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Ace in the Hole

Background information
Also known as Stoney Ridge
Origin San Marcos, Texas, U.S.
Genres Western Swing, Alternative Country
Years active 197?-1975 (as Stoney Ridge)
1975-present (as Ace in the Hole)
Labels D Records, MCA Records, Texas World
Associated acts George Strait
Terry Hale, Mike Daily, Ron Huckaby, Rick McRae, Benny McArthur, Mike Kennedy, Gene Elders, Jeff Sturms, John Michael Whitby, Marty Slayton, Wes Hightower
Former members
George Strait, Ron Cabal, Ted Stubblefield, Tommy Foote, Jay Dominguez, Ted Stubblefield, Bill Mabry, Roger Montgomery

The Ace in the Hole are the backing band for country music performer George Strait, who was the band's lead singer before beginning his solo career in front of the group in the early 1980s.



The origins of the Ace in the Hole go back to the band "Stoney Ridge," which was composed of Southwest Texas State University (now Texas State University) students including lead guitarist Ron Cabal, steel guitarist Mike Daily, bass player Terry Hale, drummer Tommy Foote and lead vocalist Jay Dominguez. Dominguez and Foote left the band after graduating in 1975, and the band began a search for a new singer by posting bulletins around the Southwest Texas campus.[1] George Strait, who was studying Agricultural science at the school, contacted the band and was soon hired after an audition. The group was thereafter renamed the Ace in the Hole.[1]

The group regularly performed at Cheatham Street Warehouse in San Marcos, Texas, where they made their debut on October 13, 1975 along with new drummer Ted Stubblefield, who replaced Foote. Acts such as Asleep at the Wheel and Jerry Jeff Walker also played at the forum. The band appeared at the locale nearly every week until the early 1980s, when they began touring with Strait. Drummer Foote returned to the lineup late in 1975.[1]

In 1976, band member Daily's father decided to record the group for his "D records" label at a studio in Houston, Texas. At the first session, the band recorded the song, "The Honky Tonk Downstairs" from Dallas Frazier and the Strait-penned "I Just Can't Go on Dying Like This." The songs were released to radio stations in Texas and Oklahoma. In 1977, Bill Mabry was added to the lineup as a fiddle player and the band recorded their second single, which included the songs "Lonesome Rodeo Cowboy" and "That Don’t Change the Way I Feel About You," which was written by Strait. The next year, the band recorded the songs "Right or Wrong," and "Little Liza Jane"[1], which were included on the Complete D Singles Collection, Vol. 6: The Sounds of Houston, Texas album by the label in 2005.[2] Strait re-recorded "Right or Wrong" in 1984 and took it to #1 on country charts.[3] "The Loneliest Singer in Town" and Strait's "I Don’t Want to Talk It Over Anymore" also came out of this session. The three songs composed by Strait were later released on his 1995 compilation album Strait Out of the Box.[4]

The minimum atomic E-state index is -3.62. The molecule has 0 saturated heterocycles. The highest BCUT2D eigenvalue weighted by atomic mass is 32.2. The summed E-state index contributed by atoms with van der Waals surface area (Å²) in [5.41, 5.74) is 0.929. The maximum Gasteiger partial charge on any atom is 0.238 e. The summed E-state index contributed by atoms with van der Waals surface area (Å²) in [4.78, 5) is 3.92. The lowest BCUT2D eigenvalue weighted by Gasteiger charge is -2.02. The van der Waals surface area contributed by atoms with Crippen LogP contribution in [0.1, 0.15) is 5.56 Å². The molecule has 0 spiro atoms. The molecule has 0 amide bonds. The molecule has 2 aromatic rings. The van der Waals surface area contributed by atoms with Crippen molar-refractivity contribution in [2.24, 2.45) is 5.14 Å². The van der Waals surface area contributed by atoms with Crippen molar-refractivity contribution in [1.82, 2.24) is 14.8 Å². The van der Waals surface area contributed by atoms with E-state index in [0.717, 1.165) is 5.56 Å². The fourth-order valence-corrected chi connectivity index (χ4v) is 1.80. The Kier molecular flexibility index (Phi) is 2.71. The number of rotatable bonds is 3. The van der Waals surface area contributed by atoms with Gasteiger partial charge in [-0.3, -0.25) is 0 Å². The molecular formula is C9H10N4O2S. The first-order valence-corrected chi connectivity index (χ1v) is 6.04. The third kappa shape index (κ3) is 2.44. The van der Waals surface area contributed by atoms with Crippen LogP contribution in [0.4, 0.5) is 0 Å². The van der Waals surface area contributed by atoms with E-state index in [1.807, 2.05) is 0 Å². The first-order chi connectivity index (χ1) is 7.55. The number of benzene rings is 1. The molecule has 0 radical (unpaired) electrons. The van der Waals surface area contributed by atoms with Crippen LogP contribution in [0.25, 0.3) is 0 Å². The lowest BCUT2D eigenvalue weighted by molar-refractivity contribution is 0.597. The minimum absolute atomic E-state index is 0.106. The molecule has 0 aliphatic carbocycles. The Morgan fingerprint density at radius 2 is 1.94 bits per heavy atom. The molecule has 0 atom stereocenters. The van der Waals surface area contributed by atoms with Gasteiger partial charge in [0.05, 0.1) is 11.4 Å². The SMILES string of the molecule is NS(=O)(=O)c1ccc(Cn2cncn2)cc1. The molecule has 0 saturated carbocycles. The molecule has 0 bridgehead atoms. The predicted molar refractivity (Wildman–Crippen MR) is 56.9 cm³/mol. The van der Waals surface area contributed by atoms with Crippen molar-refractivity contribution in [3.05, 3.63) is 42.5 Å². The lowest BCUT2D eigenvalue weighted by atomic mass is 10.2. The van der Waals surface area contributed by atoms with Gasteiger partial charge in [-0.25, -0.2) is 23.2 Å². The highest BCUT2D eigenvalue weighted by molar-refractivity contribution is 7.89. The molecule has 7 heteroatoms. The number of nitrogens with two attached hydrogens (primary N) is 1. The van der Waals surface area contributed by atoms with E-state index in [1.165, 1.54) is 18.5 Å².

In 1981, after Strait signed with MCA Records, the band began to tour with him and played the instrumentals on his recordings. They were honored in 1991 with the SRO's "Touring Band of the Year."[5] Four years later, the band released an album without vocals from Strait, and instead featured guest vocals from singers Darrell McCall and Mel Tillis.[1]


The band plays in a honky-tonk and western swing style. In its early years, songs credited to such performers as Bob Wills, Hank Williams, Johnny Bush, George Jones and Merle Haggard were a mainstay. Because of their style, performances in the city of Austin, Texas often eluded the group due to the city's thirst for a more "progressive" country sound.[1]

Strait traveled to Nashville in 1977 with hopes of beginning a career, but most in the music industry passed on him, shunning his traditional approach for pop-influenced sounds popular in country music during the late 1970s Urban Cowboy/crossover era.[1] described the band's style as Alternative, Neotraditionalist country and part of the Western Swing revival.[5]




WLonliest Singer in Town.jpg
Year Single[3] Album
1977 "I Just Can't Go On Dying Like This" Strait Out of the Box (George Strait album)[4]
"Honky Tonk Downstairs" Complete D Singles Collection, Vol. 6: The Sounds of Houston, Texas[2]
"Lonesome Rodeo Cowboy"
"(That Don't Change The) Way I Feel About You" Strait Out of the Box[4]
1978 "I Don't Want To Talk It Over"
"Loneliest Singer In Town" Complete D Singles Collection, Vol. 6: The Sounds of Houston, Texas[2]
"Where Are You Now When We Need You Ross Perot"

Ace in the Hole (Album)

Ace in the Hole
Studio album
Released April 16, 1995
Genre Alternative Country, Western swing
Length 30:13
Label Texas World
Producer Billy Stull, Lucky Tomblin

The Ace in the Hole band released their self-named debut album in 1995.[6] Among its many covers, the album featured the song "You're Something Special to Me," which was recorded by George Strait on his 1985 album Something Special.[7]

Track list
# Title Writer(s) Length
1. "Returning the Corn"   Rick McRae, Riff Ryder 2:45
2. "You're Something Special to Me"   David Anthony 3:51
3. "Mirrors Don't Lie"   Merle Haggard 3:14
4. "What Comes Natural to a Fool"   Ronnie McCown 2:45
5. "I'll Be Waiting Here Til Then"   Anthony, Benny McArthur, McRae 2:29
6. "Texas Bounce"   Gene Elders, McRae 3:25
7. "Back in the Swing of Things"   Anthony, McArthur 2:55
8. "The Difference Between Me and Him Is You"   Gary Harrison, Tim Mensy 3:24
9. "My Shoes Keep Walking Back to You"   Lee Ross, Bob Wills 2:50
10. "I'm Ragged But I'm Right"   George Jones 2:32



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